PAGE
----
In the last two weeks I’ve been out to see groves that have root rot, yet the growers did not recognize the signs. Two years of drought and use of salt loaded water have put stress on trees and made them more susceptible to root rot. Although irrigation management can bring about the symptoms of root rot – small, yellow, tip-burned leaves – because the tree in both cases is seeing a lack of water. I thought it would be appropriate to review the symptoms of avocado root rot.
What to look for:
Small, yellow, tip-burned leaves
Die-back in the canopy, causing stag-horning (dead stems)
Little or no new leaf growth, hardened look to the leaves
Few or no leaves on the ground (tree doesn’t have energy to produce leaves)
Profuse flowering and small fruit
Sunburned fruit from reduced canopy
Then get on your knees and dig around in the wetted area of the root zone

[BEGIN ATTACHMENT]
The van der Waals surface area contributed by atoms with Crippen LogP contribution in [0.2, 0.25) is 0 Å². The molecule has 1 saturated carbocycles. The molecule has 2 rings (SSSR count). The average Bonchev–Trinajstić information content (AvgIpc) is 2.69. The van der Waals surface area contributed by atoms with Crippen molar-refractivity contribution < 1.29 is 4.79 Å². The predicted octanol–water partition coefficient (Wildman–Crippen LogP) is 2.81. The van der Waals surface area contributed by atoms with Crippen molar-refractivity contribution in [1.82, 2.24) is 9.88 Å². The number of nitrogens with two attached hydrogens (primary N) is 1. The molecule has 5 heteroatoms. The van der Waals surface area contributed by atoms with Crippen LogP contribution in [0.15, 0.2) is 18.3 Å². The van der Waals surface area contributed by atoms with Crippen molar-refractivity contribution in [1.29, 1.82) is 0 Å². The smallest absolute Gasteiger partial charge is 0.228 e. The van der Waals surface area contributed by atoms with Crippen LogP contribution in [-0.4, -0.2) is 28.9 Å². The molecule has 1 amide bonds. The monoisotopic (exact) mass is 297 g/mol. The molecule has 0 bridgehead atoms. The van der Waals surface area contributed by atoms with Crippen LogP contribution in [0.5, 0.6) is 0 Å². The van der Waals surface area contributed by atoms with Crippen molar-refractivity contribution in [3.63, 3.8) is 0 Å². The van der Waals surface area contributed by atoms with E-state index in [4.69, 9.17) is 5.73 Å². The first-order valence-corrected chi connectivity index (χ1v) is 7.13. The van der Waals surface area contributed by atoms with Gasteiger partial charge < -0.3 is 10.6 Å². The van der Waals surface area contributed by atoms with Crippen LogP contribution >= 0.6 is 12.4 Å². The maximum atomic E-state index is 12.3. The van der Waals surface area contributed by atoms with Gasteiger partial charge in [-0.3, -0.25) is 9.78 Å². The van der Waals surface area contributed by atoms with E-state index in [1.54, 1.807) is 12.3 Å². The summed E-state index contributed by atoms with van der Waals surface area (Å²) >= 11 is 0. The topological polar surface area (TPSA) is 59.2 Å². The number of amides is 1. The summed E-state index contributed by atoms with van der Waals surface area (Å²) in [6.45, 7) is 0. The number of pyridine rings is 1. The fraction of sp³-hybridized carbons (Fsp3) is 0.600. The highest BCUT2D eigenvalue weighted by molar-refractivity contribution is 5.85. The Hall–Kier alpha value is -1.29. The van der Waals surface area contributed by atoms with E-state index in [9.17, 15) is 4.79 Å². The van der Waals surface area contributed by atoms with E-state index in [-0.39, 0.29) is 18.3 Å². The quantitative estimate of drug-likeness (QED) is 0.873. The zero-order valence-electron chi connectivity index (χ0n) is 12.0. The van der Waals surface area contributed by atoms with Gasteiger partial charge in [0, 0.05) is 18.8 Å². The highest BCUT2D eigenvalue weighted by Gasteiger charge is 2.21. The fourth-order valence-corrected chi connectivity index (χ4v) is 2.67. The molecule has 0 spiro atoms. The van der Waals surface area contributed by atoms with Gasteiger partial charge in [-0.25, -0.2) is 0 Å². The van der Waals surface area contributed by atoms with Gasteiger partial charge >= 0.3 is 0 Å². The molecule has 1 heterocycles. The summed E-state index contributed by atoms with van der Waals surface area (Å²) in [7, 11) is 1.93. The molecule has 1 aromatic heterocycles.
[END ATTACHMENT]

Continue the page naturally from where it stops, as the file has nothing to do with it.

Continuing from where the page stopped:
Do you find roots in the top 3 inches of soil? NO, that’s a bad sign
Do you find any white root tips (it’s hard to find these when the soil is cold in the winter)? NO, that’s a bad sign.
Do you find black roots? Yes, that’s a bad sign.
These are all field diagnostics for avocado root rot. You can also sample roots and send them in for lab analysis, but in the winter, the root rot organisms are not active and you can actually get a false negative. Meaning the lab won’t pick it up and you then think you don’t have the disease. Use field clues to figure out whether you have root rot. Then figure out why you have it. It usually boils down to the amount and timing of water, but there are many other factors, such as water quality, fruit load, topworking and other stresses that can bring on the disease.
Images. Root rot in canopy, leaves and roots